The tour guides say they're encouraging intercultural contacts. Their critics say they're helping normalize international relations with a murderous regime.
The destinations are exotic and appealing: Markets bristling with charming handicrafts, architecturally stunning houses of worship, ancient castles and striking landscapes. The only problem is they're all in Syria, a country still reeling from more than a decade of brutal civil war.
According to some European travel agencies though, that doesn't matter.
"Biblical cities, ancient cultures and mouth-watering delicacies," boasts the Berlin-based Soviet Tours, a company best known for travel in the former Soviet bloc that is offering trips to Syria in 2022.
"After years of being ravaged by civil war, Syria is slowly starting to return to a level of normality not seen in years," explained another Berlin-based company, Rocky Road Travel, on its website.
Of the Syria tours Rocky Road is pitching for next year, one is booked out already and more are being added "due to demand," the company's founder, Shane Horan, told DW. "People are definitely curious and they are clearly ready to see the country for themselves … regardless of headlines and rhetoric."
Sending Europeans to Syria
These Berlin agencies are not alone. Over the past month, UK-based firm Lupine Travel has added tours to Syria in 2022. Another UK firm, Untamed Borders, is also advertising Syrian adventures.
Clio, a Paris-based business specializing in cultural tours, was likely one of the first European companies to start promoting Syrian trips in 2019. It, too, is offering tours again for 2022.
Tourist visas for Syria have been available for group travel since 2018, and a number of Chinese and Russian tour operators previously advertised trips there. Now China's Young Pioneer Tours, best known for taking visitors to North Korea, is also booking trips into Syria for early 2022.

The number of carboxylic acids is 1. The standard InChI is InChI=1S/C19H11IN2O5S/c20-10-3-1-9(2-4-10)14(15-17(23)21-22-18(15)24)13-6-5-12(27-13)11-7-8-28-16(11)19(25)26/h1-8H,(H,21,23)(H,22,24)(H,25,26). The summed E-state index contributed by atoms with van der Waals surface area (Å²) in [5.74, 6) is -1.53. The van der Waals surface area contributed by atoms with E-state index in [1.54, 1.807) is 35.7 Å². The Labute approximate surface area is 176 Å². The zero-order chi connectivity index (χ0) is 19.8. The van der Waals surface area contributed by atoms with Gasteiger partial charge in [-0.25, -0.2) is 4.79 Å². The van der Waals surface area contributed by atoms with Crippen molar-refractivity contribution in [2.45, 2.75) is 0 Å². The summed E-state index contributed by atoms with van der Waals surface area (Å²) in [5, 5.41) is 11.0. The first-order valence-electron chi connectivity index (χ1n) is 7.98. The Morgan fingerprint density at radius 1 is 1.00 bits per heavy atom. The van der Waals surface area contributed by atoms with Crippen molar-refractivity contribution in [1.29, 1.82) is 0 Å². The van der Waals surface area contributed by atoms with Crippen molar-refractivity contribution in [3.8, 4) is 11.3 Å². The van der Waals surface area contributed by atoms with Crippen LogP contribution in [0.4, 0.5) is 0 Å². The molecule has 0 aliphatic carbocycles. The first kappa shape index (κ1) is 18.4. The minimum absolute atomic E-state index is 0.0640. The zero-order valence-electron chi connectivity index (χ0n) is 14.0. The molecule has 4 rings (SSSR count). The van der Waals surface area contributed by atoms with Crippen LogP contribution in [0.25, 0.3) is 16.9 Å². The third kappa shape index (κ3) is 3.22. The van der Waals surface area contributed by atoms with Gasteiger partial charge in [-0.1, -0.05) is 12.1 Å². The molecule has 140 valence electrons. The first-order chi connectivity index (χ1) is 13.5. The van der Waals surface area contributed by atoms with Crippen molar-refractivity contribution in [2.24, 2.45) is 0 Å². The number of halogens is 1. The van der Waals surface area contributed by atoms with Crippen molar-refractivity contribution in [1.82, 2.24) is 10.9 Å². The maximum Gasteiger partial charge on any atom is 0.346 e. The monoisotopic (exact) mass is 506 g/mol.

Part of the reason for the current flurry of enthusiasm is the fact that, after a pandemic-related break of around 18 months, the Syrian government began issuing tourist visas again in early October.
Regime-controlled areas only
And all this is happening despite travel alerts from Germany's Foreign Office. "There is a travel warning for Syria as well a requirement for Germans to exit the country," the Foreign Office told DW in a statement. "The German Embassy in Damascus is closed so it is impossible to provide consular assistance to German nationals in the country. Against this background, we cannot understand why [recreational] travel to Syria is being offered."
The advertised group tours to Syria cost up to around €2,000 ($2,300) for a nine-day voyage. Flights are not included.
All of the trips begin in Beirut, Lebanon, because it's possible to fly there from Europe. After this, tour groups drive over the border into Syrian government-controlled areas, heading to Damascus, Aleppo, Homs and the Syrian seaside, before returning to Beirut. The agencies all stress they do not go near areas where there may still be fighting.
Most of the companies offering Syrian tourism are best described as bespoke, adventure travel operators. Often their list of destinations also includes places like North Korea, Somalia, Yemen, Pakistan and Afghanistan.
Which is why on their websites almost all of them also address topics like safety and special insurance, as well as the ethical considerations that would-be customers are certainly contemplating before booking. Almost all insist what they are doing is "not political."